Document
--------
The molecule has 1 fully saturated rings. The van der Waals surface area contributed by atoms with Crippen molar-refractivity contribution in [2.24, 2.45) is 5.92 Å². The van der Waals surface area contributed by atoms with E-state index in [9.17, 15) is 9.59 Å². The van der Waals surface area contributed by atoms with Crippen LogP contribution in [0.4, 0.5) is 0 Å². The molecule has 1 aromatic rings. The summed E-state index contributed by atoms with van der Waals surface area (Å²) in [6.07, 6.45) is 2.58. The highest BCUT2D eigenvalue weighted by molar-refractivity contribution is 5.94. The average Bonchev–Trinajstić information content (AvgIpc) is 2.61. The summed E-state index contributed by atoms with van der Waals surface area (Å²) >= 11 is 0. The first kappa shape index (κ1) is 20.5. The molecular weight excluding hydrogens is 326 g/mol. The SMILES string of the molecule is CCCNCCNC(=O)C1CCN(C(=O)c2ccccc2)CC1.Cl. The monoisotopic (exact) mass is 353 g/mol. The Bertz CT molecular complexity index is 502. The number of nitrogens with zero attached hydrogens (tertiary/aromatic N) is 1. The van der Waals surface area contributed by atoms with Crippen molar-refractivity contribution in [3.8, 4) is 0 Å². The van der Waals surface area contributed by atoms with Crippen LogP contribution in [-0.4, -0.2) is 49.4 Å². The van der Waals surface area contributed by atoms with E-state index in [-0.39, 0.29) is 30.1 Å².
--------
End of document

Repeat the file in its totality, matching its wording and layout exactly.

The molecule has 1 fully saturated rings. The van der Waals surface area contributed by atoms with Crippen molar-refractivity contribution in [2.24, 2.45) is 5.92 Å². The van der Waals surface area contributed by atoms with E-state index in [9.17, 15) is 9.59 Å². The van der Waals surface area contributed by atoms with Crippen LogP contribution in [0.4, 0.5) is 0 Å². The molecule has 1 aromatic rings. The summed E-state index contributed by atoms with van der Waals surface area (Å²) in [6.07, 6.45) is 2.58. The highest BCUT2D eigenvalue weighted by molar-refractivity contribution is 5.94. The average Bonchev–Trinajstić information content (AvgIpc) is 2.61. The summed E-state index contributed by atoms with van der Waals surface area (Å²) >= 11 is 0. The first kappa shape index (κ1) is 20.5. The molecular weight excluding hydrogens is 326 g/mol. The SMILES string of the molecule is CCCNCCNC(=O)C1CCN(C(=O)c2ccccc2)CC1.Cl. The monoisotopic (exact) mass is 353 g/mol. The Bertz CT molecular complexity index is 502. The number of nitrogens with zero attached hydrogens (tertiary/aromatic N) is 1. The van der Waals surface area contributed by atoms with Crippen molar-refractivity contribution in [3.8, 4) is 0 Å². The van der Waals surface area contributed by atoms with Crippen LogP contribution in [-0.4, -0.2) is 49.4 Å². The van der Waals surface area contributed by atoms with E-state index in [-0.39, 0.29) is 30.1 Å².